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dc.creatorDjordjević, Branislav
dc.creatorMastilović, Sreten
dc.creatorSedmak, Aleksandar
dc.creatorDimic, Aleksandar
dc.creatorKljajin, Milan
dc.date.accessioned2023-11-14T08:27:15Z
dc.date.available2026-01-01
dc.date.issued2023
dc.identifier.issn0013-7944
dc.identifier.urihttp://rimsi.imsi.bg.ac.rs/handle/123456789/2199
dc.description.abstractThe phenomenon of ductile-to-brittle transition in ferritic steels has been a ubiquitous research challenge for the last 50 years. The characterization of this problem using the fracture mechanics concept, from the earliest studies based on the linear-elastic fracture mechanics to the application of the elastic-plastic fracture mechanics, has become inevitable over time. The fracture toughness is not an intrinsic material property but depends on geometrical factors (such as the specimen shape, thickness, and surface roughness), defect type and distribution, loading mode, and environmental conditions. The pronounced scatter of experimental data on fracture toughness, characteristic of all ferritic steels in the ductile-tobrittle transition temperature region, necessitated the use of statistical methods for data processing. That approach, which emerged in the 1970s, can still be found today as the basis for interpreting fracture toughness data in ductile-to-brittle transition problems. This paper presents a brief historical overview of such studies along with the problems that have arisen as a consequence of using fracture mechanics concepts, such as constraint effects, as an example. In the time-honored research tradition, all the proposed methods and models, as well as their criticisms, provided the basis for the development of new approaches to the ductile-to-brittle characterization of ferritic steels. Specifically, these include size effects and scaling of geometrically similar samples, with the aim of predicting material behavior beyond experimental limits. Brief outlines of two new approaches are provided in this succinct review. The criticisms of all presented methods are oriented mostly on the application domain, as well as their capability to predict fracture toughness, with short overview of their most conspicuous advantages and disadvantages.sr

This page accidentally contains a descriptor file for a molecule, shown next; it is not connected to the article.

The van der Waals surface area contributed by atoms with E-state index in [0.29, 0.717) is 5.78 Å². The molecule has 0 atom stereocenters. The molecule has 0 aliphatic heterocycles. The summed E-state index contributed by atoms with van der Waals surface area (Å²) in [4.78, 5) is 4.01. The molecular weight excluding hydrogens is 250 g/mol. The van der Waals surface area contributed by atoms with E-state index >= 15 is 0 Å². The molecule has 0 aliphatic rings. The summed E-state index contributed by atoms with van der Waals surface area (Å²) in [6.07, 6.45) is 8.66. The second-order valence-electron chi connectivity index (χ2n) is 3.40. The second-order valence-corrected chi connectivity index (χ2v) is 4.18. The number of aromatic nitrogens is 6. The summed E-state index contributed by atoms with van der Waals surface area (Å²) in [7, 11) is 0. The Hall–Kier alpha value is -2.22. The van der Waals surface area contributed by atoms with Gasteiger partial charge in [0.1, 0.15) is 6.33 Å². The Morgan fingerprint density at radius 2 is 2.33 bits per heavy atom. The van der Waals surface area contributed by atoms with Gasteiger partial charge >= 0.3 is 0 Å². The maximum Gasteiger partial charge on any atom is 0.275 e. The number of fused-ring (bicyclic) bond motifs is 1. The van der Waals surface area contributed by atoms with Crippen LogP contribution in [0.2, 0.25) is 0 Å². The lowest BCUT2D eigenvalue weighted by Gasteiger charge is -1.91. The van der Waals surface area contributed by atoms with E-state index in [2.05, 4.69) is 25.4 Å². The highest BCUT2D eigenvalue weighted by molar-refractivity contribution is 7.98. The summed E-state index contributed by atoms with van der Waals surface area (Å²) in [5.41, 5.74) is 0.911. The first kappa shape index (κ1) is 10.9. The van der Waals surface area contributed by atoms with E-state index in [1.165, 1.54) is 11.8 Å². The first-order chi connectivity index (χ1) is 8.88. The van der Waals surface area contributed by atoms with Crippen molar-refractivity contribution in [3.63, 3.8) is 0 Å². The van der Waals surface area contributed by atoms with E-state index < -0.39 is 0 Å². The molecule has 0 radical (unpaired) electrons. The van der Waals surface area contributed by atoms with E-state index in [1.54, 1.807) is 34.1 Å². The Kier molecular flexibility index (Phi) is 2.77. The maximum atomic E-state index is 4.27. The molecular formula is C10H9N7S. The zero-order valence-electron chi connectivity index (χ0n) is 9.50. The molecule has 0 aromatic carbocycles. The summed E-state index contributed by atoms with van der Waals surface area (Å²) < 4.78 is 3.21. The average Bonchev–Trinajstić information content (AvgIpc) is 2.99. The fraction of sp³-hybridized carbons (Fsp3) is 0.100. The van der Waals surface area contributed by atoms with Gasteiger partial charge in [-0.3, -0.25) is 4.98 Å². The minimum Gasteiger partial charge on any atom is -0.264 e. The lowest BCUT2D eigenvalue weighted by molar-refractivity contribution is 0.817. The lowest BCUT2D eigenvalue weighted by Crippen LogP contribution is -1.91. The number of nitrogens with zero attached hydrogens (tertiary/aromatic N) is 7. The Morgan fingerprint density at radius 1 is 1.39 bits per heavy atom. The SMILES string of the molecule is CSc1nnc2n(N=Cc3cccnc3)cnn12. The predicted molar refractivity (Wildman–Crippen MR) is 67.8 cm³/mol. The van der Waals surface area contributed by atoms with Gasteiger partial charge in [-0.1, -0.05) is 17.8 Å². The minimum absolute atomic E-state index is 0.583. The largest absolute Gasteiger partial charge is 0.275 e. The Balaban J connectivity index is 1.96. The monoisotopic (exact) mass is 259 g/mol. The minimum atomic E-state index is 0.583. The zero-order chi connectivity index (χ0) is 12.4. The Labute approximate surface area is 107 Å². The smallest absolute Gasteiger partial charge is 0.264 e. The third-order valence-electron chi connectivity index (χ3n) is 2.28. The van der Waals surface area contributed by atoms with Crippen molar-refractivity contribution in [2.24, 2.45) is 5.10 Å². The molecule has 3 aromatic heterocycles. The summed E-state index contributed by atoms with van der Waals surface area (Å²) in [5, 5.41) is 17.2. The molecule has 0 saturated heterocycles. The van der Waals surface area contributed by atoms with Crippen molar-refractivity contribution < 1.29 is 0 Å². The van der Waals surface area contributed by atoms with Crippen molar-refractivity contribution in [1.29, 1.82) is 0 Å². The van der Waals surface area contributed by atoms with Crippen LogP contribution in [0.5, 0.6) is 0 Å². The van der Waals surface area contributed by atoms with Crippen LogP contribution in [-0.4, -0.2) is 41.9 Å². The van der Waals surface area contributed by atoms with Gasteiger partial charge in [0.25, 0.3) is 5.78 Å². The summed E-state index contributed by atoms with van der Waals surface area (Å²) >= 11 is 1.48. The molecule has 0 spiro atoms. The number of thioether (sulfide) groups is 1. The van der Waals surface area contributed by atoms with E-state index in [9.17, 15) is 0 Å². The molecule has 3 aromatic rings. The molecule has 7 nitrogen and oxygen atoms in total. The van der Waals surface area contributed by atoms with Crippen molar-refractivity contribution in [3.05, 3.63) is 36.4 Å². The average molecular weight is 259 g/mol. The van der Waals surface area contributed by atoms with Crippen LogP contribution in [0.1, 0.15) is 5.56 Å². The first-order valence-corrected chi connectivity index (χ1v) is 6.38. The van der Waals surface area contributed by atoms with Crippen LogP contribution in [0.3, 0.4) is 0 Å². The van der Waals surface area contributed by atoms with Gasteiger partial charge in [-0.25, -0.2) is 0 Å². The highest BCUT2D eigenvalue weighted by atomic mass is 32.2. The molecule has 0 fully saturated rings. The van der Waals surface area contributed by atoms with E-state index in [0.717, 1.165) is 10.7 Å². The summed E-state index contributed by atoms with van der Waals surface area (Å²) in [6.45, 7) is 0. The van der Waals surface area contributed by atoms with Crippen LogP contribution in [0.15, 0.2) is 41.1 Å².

dc.language.isoensr
dc.publisherElseviersr
dc.rightsembargoedAccesssr
dc.rights.urihttps://creativecommons.org/licenses/by-nc-nd/4.0/
dc.sourceEngineering Fracture Mechanicssr
dc.subjectductile-to-brittle transitionsr
dc.subjectfracture toughnesssr
dc.subjectferritic steelsr
dc.subjectfracture mechanicssr
dc.subjectstatistical modelingsr
dc.titleDuctile-to brittle transition of ferritic steels: A historical sketch and some recent trendssr
dc.typearticlesr
dc.rights.licenseBY-NC-NDsr
dc.citation.issue109716
dc.citation.volume293
dc.identifier.doi10.1016/j.engfracmech.2023.109716
dc.type.versionacceptedVersionsr


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